If you’re over 60 and planning a big trip, here’s a preparation timeline and checklist to give you the best chance for a wonderful experience.

3-6 Months Ahead

Make sure you have every little twinge or cold sensitivity checked out before you leave. Who wants to visit a dentist in a foreign country? Given that root canal is often prescribed for dental problems over age fifty, give yourself plenty of time before a planned trip to attend to your teeth!

  1. See your doctor. If you haven’t had your Annual Wellness Visit or yearly physical (if you’re between 50-65) in the last calendar year, get it done before you go. If you are being treated for a chronic condition, schedule a follow-up visit. Tell your doctor or nurse practitioner if you are travelling to altitude or will be exerting yourself more than usual on your trip. Obtain refills of all your medication. If you have lung disease, you may need your doctor to order compressed oxygen to fly or reside at altitude (>5000ft). If you have frequent urinary tract infections, ask your doctor to get you a short supply of antibiotics to bring with you just in case. If you have heart disease, obtain a copy of your latest ECG (electrocardiogram).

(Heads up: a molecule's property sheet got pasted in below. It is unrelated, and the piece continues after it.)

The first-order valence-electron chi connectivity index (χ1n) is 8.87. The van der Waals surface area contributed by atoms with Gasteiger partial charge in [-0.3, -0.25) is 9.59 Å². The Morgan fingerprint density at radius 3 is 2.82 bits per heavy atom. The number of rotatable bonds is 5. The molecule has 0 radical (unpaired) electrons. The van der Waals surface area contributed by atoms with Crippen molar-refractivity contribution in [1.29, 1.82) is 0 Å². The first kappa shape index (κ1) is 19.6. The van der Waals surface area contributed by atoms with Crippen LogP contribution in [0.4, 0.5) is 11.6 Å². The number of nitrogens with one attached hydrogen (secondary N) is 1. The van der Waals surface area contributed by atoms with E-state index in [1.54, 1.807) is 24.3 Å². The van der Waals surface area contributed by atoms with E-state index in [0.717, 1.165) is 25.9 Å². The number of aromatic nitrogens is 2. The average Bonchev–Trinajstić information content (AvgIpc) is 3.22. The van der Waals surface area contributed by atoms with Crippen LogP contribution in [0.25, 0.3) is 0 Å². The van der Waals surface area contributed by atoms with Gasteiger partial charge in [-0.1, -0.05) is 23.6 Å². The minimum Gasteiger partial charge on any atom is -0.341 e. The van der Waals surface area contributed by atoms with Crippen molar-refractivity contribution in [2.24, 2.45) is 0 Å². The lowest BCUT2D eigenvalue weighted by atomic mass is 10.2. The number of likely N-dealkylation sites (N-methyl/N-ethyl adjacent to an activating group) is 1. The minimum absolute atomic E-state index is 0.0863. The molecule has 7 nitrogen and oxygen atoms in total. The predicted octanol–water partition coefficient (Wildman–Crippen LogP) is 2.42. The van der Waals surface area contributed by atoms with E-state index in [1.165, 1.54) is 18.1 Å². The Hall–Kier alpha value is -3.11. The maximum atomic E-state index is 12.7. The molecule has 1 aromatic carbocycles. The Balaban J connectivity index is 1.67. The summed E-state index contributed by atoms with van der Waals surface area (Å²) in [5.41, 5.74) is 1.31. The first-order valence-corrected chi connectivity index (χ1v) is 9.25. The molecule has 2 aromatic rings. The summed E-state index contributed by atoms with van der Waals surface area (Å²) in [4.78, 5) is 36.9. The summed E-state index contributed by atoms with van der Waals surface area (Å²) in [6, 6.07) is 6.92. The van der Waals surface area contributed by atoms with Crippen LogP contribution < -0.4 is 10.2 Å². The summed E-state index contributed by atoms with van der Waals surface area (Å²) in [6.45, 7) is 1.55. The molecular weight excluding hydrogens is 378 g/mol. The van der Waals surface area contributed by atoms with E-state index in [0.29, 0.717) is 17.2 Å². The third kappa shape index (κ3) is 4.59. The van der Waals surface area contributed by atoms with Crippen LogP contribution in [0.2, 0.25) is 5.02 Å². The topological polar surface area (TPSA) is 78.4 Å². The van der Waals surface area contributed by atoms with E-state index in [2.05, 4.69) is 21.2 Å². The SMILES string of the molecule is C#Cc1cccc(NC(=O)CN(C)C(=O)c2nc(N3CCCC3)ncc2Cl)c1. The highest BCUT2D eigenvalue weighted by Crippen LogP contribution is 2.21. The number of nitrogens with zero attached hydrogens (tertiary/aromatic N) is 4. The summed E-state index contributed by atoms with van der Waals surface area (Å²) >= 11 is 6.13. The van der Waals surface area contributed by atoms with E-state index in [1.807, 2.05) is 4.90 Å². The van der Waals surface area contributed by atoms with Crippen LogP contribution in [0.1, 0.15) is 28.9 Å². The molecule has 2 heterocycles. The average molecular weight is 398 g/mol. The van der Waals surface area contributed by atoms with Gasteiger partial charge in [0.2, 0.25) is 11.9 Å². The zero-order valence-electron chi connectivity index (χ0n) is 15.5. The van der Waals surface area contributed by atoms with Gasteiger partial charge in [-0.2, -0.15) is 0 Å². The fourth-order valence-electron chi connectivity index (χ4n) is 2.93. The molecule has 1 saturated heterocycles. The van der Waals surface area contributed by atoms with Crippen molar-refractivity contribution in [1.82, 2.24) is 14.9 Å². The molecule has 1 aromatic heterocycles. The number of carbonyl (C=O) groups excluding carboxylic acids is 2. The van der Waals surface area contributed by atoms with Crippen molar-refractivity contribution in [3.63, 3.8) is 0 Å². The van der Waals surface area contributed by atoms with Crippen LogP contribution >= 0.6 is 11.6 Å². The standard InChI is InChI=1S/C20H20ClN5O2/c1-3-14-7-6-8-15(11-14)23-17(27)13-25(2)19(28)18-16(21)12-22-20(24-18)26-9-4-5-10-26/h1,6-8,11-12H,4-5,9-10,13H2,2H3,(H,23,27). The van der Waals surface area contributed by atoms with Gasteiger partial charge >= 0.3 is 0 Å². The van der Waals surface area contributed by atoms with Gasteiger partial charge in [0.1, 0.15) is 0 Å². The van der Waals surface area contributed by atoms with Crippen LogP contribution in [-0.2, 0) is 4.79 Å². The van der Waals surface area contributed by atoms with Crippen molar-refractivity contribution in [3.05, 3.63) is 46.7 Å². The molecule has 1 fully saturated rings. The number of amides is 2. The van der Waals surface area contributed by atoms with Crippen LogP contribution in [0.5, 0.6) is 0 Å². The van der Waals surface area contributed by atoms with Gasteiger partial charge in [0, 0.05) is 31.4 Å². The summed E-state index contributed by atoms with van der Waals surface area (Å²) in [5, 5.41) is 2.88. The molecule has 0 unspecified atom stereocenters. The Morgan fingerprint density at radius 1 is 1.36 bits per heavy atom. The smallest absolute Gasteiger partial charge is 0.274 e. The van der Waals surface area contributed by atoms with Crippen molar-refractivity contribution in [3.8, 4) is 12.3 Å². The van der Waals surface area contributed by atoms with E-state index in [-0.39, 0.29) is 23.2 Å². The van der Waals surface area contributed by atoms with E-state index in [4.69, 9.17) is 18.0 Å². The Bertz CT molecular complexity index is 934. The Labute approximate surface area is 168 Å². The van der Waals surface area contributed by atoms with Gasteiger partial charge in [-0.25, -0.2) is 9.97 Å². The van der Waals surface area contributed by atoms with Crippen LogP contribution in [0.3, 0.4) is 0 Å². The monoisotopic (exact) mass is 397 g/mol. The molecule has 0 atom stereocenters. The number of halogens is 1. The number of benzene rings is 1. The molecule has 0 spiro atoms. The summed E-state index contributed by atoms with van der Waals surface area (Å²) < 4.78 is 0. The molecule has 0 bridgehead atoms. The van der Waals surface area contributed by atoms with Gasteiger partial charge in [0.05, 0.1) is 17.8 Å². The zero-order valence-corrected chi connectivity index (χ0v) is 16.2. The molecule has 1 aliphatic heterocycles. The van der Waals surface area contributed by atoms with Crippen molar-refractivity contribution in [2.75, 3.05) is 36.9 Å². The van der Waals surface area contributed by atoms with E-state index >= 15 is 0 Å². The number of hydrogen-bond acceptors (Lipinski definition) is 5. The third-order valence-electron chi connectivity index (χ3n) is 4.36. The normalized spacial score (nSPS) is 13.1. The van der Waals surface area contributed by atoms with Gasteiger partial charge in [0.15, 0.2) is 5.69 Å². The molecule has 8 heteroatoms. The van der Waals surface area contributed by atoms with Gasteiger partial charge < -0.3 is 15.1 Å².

2. See your dentist. Make sure you have every little twinge or cold sensitivity checked out before you leave. Who wants to visit a dentist in a foreign country? Given that root canal is often prescribed for dental problems over age fifty, give yourself plenty of time before a planned trip to attend to your teeth!
  3. Commit to a fitness regimen that includes strength training. This is especially important if the trip will involve hiking or biking, but is also a safeguard against falls in any situation.
  4. Buy Travel Insurance. It’s not inexpensive but could be life-saving. Susan W. says she always purchases it when she travels now. First and foremost, travel insurance should include medical evacuation. Because many policies require that you purchase them around the time you make a deposit on your trip, attend to travel insurance while you are booking. Check out this helpful guide.